Decrease of capsular opacification with adjunctive mitomycin C in combined glaucoma and cataract surgery

Dong H. Shin, Yong Y. Kim, Jianming Ren, Amy L. Weatherwax, Rob B. Pearlman, Chaesik Kim, K. Bernice Glover, Sarah B. Muenk

Research output: Contribution to journalArticlepeer-review

36 Citations (Scopus)


Objective: The authors investigated the incidence of capsular opacification requiring YAG capsulotomy after primary trabeculectomy combined with phacoemulsification and implantation of all polymethylmethacrylate intraocular lenses. Design: A prospective randomized study. Participants: One hundred seventy-four eyes of 174 nonselected patients with primary open- angle glaucoma (POAG) were randomized to either no adjunctive mitomycin C (MMC) (control group of 93 eyes of 93 patients) or adjunctive subconjunctival MMC (MMC group of 81 eyes of 81 patients) during the primary glaucoma triple procedure (PGTP). Intervention: Primary glaucoma triple procedure with and without MMC and YAG laser capsulotomy for posterior capsular opacification (PCO) was performed. Main Outcome Measures: The incidences of YAG capsulotomy for PCO were compared between the control and MMC groups and also between the control group and the MMC subgroups (1 minute, 3 minutes, and 5 minutes of MMC application) using Kaplan-Meier analysis with Mantel-Cox log-rank test. Cox proportional hazard regression analysis also was performed to identify significant factors affecting capsular opacification. Results: The control and MMC groups were similar in preoperative characteristics. However, the probability of PCO requiring YAG capsulotomy was significantly lower in the MMC group than in the control group (P = 0.004). Among the MMC subgroups, MMC application for 3 minutes was most effective and significant when compared with that of the control group (P = 0.002). Although not as significant as the intraoperative use of MMC (P = 0.002), old age (P = 0.026) and presence of diabetes mellitus (P = 0.035) were also identified as significant beneficial factors for decreasing the incidence of YAG capsulotomy for PCO in Cox proportional hazard regression analysis. Conclusion: Intraoperative subconjunctival MMC application during combined glaucoma and cataract surgery has a beneficial effect of inhibiting PCO after combined surgery in patients with POAG. Thus, after intraoperative subconjunctival application of MMC at the concentration of 0.5 mg/ml for 3 minutes, the aqueous MMC level must have been great enough to inhibit the lens epithelial cell proliferation to result in a long-term decrease in PCO.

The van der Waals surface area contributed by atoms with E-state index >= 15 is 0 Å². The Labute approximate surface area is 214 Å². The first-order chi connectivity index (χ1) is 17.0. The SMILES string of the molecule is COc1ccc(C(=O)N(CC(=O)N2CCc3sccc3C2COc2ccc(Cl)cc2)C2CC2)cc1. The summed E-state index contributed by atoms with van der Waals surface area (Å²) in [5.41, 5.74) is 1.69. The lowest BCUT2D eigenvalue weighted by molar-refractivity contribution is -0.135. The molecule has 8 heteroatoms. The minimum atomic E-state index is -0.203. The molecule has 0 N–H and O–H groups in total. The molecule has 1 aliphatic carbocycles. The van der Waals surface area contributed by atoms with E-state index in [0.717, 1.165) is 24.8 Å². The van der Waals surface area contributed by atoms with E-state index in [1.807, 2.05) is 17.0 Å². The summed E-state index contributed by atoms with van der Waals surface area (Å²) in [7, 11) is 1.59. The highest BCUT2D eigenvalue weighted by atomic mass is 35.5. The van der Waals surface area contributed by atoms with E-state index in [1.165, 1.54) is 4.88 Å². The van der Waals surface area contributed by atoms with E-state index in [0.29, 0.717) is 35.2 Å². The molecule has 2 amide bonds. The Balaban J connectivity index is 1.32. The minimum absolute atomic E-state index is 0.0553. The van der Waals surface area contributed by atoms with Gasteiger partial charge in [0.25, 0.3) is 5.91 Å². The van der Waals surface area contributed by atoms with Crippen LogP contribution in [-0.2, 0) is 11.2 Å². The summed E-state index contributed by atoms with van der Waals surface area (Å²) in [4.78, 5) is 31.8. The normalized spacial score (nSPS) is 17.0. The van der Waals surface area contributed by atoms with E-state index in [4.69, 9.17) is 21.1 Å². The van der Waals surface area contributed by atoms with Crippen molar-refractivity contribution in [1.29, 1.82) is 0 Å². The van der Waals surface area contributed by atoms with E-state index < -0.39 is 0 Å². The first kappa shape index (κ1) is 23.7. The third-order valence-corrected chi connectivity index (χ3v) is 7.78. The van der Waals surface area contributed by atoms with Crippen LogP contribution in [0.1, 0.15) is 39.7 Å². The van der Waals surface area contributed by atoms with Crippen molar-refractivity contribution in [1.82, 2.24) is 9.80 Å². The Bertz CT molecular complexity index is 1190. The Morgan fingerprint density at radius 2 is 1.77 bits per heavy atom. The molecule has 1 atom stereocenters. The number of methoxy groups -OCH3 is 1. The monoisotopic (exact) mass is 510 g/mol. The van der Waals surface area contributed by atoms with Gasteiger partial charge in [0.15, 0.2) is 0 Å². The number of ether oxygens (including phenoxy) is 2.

Original languageEnglish
Pages (from-to)1222-1226
Number of pages5
Issue number7
Publication statusPublished - 1998 Jul 1
Externally publishedYes

ASJC Scopus subject areas

  • Ophthalmology


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